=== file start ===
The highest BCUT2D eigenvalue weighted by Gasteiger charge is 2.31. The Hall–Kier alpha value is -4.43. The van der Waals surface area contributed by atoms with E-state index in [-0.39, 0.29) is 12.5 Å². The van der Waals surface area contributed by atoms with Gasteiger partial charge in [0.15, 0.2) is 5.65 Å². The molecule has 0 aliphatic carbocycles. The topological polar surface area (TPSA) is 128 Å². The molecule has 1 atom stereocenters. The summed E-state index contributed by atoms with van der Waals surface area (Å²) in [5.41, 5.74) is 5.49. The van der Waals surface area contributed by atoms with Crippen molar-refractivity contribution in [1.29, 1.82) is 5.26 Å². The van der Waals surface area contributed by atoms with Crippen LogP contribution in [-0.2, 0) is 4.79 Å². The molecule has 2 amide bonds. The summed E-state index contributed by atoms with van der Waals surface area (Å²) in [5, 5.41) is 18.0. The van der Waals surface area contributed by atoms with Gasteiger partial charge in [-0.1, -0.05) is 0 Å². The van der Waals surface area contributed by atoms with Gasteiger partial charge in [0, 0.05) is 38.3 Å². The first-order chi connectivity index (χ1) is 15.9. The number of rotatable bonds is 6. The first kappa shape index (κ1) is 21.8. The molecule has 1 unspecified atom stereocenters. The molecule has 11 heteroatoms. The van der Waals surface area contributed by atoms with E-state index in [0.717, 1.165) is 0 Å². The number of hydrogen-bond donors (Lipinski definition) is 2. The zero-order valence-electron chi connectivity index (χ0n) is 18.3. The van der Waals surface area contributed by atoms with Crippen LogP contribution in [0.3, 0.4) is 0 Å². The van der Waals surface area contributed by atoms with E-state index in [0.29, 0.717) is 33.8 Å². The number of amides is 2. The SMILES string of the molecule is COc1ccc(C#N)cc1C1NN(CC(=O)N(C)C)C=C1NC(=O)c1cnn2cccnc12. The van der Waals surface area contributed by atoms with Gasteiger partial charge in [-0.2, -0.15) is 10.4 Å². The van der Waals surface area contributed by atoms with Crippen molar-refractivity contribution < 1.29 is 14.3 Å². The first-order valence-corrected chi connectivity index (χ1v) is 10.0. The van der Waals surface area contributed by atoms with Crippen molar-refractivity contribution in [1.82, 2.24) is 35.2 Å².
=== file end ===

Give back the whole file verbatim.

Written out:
The highest BCUT2D eigenvalue weighted by Gasteiger charge is 2.31. The Hall–Kier alpha value is -4.43. The van der Waals surface area contributed by atoms with E-state index in [-0.39, 0.29) is 12.5 Å². The van der Waals surface area contributed by atoms with Gasteiger partial charge in [0.15, 0.2) is 5.65 Å². The molecule has 0 aliphatic carbocycles. The topological polar surface area (TPSA) is 128 Å². The molecule has 1 atom stereocenters. The summed E-state index contributed by atoms with van der Waals surface area (Å²) in [5.41, 5.74) is 5.49. The van der Waals surface area contributed by atoms with Crippen molar-refractivity contribution in [1.29, 1.82) is 5.26 Å². The van der Waals surface area contributed by atoms with Crippen LogP contribution in [-0.2, 0) is 4.79 Å². The molecule has 2 amide bonds. The summed E-state index contributed by atoms with van der Waals surface area (Å²) in [5, 5.41) is 18.0. The van der Waals surface area contributed by atoms with Gasteiger partial charge in [-0.1, -0.05) is 0 Å². The van der Waals surface area contributed by atoms with Gasteiger partial charge in [0, 0.05) is 38.3 Å². The first-order chi connectivity index (χ1) is 15.9. The number of rotatable bonds is 6. The first kappa shape index (κ1) is 21.8. The molecule has 1 unspecified atom stereocenters. The molecule has 11 heteroatoms. The van der Waals surface area contributed by atoms with E-state index in [0.717, 1.165) is 0 Å². The number of hydrogen-bond donors (Lipinski definition) is 2. The zero-order valence-electron chi connectivity index (χ0n) is 18.3. The van der Waals surface area contributed by atoms with Crippen LogP contribution in [0.3, 0.4) is 0 Å². The van der Waals surface area contributed by atoms with E-state index in [0.29, 0.717) is 33.8 Å². The number of amides is 2. The SMILES string of the molecule is COc1ccc(C#N)cc1C1NN(CC(=O)N(C)C)C=C1NC(=O)c1cnn2cccnc12. The van der Waals surface area contributed by atoms with Gasteiger partial charge in [-0.2, -0.15) is 10.4 Å². The van der Waals surface area contributed by atoms with Crippen molar-refractivity contribution < 1.29 is 14.3 Å². The first-order valence-corrected chi connectivity index (χ1v) is 10.0. The van der Waals surface area contributed by atoms with Crippen molar-refractivity contribution in [1.82, 2.24) is 35.2 Å².